General Question

honniemac's avatar

When is the economy gonna completely drop to the doom of everyone?

Asked by honniemac (76points) June 9th, 2008 from iPhone
Observing members: 0 Composing members: 0

9 Answers

jrpowell's avatar

Not anytime soon. Depends on how you define “doom of everyone.”

Are we in a recession? Probably. Will it matter in a year? Probably not.

Breefield's avatar

If I knew do you think I’d tell you :p Then you’d have the upperhand and I wouldn’t be able to become one of the new superpowers…wait, that’s not me, I’m not like that…am I?

jlelandg's avatar

I am a little concerned if Obama gets to be President raises windfall taxes on oil companies (how is taxing an oil company going to make the prices lower?), gets a national health care system (if NHS is free someone still has to pay for it in raised taxes!) our economy won’t improve anytime soon.

arnbev959's avatar

welcome to fluther, honniemac !

jrpowell's avatar

Do you believe in supply and demand? The oil companies are making insane profits. Tax the profit and it won’t matter. Because of supply and demand. We will only pay a certain amount (free market) for gas. Gas will cost the same because we set the price (demand). Free market for the win. They will just have less retained earnings. Or the whole thing is bullshit.

Google Collusion

We will tackle health care when you get back to me on the insane profits oil companies are pulling in.

cooksalot's avatar

You mean like that 36 billion dollar profit for just 3 months? That is what I call Highway ROBBERY!!! I believe in college the economics teacher called that price gouging.

DeezerQueue's avatar

I think johnpowell is probably correct. There has been a general consensus for some time about the profit insanity that pervades corporate America. But people generally don’t get emotional about it until they start feeling the effects. When they start feeling the effects, then they start taking personal action by boycotting certain products, those that are engaging in what the consumer sees as unethical. When that happens and it happens on a large scale, the corporations that are engaging in a less than favorable fashion are more or less forced to deal with the prices. The corporations then generally respond by shouting to the world that they’re suffering, that their 3rd quarter earnings are lower than their 2nd quarter earnings, expecting everyone to shed tears for them, giving the public the impression that they’re on the brink of financial disaster.

When the peasants are suffering, but corporate America isn’t, they begin to feel far less sympathetic toward large corporate America, and force them to deal with the gross inequities that exist.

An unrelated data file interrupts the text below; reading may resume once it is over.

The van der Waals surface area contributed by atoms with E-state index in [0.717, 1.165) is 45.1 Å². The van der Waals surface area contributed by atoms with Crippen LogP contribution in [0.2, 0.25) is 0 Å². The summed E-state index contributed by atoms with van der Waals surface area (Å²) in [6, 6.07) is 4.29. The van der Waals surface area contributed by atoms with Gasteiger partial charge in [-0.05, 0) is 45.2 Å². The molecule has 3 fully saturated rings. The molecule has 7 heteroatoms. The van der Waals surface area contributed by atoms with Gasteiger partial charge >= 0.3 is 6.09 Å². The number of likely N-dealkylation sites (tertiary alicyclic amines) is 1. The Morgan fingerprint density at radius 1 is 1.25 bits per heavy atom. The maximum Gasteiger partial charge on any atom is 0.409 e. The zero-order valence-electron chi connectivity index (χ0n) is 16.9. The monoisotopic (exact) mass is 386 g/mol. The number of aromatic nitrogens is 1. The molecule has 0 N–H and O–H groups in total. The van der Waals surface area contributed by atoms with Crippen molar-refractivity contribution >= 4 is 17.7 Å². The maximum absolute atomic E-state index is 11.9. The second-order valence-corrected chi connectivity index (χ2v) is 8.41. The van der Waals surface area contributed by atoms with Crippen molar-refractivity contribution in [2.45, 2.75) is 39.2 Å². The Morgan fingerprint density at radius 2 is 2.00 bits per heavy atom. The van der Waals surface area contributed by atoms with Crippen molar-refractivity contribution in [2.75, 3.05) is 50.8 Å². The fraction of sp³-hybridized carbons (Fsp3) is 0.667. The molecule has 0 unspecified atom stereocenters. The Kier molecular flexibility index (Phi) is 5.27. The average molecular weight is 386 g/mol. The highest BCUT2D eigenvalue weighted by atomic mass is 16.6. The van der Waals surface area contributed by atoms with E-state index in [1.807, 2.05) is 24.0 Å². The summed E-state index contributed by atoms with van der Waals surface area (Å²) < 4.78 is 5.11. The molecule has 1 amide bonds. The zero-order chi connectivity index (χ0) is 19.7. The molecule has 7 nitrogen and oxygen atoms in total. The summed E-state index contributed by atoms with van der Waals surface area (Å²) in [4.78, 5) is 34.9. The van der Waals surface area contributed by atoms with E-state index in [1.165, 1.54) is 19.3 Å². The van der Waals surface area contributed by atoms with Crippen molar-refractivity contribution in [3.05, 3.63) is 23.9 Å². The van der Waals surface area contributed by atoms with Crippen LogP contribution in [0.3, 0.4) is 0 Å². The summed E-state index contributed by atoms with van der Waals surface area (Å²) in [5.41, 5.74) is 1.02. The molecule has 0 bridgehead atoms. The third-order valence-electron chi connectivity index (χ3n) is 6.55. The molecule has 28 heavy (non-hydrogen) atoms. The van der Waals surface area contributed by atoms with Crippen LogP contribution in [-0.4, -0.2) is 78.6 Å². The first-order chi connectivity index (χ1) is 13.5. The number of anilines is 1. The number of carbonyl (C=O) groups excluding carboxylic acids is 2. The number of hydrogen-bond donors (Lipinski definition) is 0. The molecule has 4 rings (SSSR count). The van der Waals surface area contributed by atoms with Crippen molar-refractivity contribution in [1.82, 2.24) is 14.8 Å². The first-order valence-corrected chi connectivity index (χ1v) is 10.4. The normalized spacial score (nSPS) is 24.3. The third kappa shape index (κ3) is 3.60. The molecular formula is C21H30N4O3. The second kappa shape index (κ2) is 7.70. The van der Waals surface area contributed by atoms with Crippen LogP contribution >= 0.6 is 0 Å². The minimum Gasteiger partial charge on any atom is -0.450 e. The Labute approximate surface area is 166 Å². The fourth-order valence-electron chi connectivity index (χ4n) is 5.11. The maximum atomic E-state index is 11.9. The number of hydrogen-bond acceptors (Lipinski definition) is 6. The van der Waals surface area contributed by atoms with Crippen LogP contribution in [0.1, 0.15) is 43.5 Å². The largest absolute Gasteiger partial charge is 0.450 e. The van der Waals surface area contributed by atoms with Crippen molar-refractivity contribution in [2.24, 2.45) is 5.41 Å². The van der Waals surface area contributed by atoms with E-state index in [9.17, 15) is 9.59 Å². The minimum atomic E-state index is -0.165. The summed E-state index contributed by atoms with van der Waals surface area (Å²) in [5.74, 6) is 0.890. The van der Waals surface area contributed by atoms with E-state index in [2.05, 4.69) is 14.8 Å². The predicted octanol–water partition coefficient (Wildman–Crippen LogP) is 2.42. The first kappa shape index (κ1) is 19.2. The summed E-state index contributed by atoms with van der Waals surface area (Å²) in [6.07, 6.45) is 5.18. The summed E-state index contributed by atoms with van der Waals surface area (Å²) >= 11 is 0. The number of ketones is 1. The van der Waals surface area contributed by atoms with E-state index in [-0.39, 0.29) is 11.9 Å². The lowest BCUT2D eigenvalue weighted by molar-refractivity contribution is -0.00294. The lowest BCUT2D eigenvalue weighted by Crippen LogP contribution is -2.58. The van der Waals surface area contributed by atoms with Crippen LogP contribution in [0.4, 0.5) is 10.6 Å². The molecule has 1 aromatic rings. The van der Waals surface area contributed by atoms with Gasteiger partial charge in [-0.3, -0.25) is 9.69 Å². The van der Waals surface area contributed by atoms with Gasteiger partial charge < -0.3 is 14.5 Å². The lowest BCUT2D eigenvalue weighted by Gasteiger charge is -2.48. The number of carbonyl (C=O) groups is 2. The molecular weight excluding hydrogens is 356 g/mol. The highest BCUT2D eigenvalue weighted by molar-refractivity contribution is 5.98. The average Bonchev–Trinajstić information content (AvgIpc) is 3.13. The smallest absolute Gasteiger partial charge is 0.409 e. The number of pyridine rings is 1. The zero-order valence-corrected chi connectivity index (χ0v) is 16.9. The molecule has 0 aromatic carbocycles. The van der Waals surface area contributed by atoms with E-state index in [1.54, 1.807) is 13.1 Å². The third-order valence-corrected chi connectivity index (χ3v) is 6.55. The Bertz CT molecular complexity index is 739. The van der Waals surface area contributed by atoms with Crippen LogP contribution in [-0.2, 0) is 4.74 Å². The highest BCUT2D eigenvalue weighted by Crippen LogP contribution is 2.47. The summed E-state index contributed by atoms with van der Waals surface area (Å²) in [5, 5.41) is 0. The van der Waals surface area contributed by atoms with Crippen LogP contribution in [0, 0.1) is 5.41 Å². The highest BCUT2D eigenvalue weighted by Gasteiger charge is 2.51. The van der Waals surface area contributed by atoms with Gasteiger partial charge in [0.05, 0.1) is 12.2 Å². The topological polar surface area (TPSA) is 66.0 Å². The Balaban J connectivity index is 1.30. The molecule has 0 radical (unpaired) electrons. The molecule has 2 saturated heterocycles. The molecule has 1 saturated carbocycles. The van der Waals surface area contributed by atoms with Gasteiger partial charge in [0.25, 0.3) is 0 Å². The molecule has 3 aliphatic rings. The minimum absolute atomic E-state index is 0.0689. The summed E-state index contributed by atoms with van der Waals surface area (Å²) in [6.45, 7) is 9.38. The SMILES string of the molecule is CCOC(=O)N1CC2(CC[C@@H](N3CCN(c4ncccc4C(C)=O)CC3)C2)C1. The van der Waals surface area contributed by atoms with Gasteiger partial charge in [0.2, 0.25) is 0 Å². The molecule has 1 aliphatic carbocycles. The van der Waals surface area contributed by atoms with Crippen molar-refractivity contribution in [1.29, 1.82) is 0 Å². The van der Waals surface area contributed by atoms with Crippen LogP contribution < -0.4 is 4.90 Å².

robmandu's avatar

I have no opinion on the whole economy thing.

In respectful disagreement with some of my esteemed Fluther colleagues…

Taxes on corporations do one thing: increase the cost of making product. That cost is passed on to the consumer.

The point is to realize that the government can indeed limit the profits of corporations, but it will not decrease cost to the consumer. So therefore, what’s the point, except the redistribution of monies… which is not a job of the U.S. federal gov’t.

It seems to me that people feel that the oil companies are price gouging. Price gouging is illegal… but that’s not what’s happening here. Devaluation of the dollar as well as supply & demand are the key influencers. The supply problem is directly due to the energy policy of the America that prevents U.S.-based companies from drilling anywhere new. Hell, the Chinese are drilling less than 60 miles off the coast of Florida, but we can’t. And going by environmental-impact track record, that’s not the way you’d want it to go.

And since when is making a profit a bad thing? The oil companies’ profit margins aren’t really that far out of line. Percentage-wise, Apple is even higher (15% vs. Exxon’s 11%). And oil companies have massive R&D and engineering costs… the whole industry is speculative in nature and hence, risky. Big risk and big rewards go hand in hand.

I understand using taxes as a tool to help coerce companies/states/people to go down a particular path… but using them purely to punish success and redistribute wealth (which is the rhetoric most often used when discussing oil company profits) strikes me as completely wrong, reactionary, and pandering to class division.

jlelandg's avatar

Oil Companies make 4% profit on what we pay at the pump, many Americans own stock in the oil companies that are making profit. Jimmy Carter and the liberal congresses of yesteryear installed a windfall profits tax and we had long lines at the pump in the 70’s.

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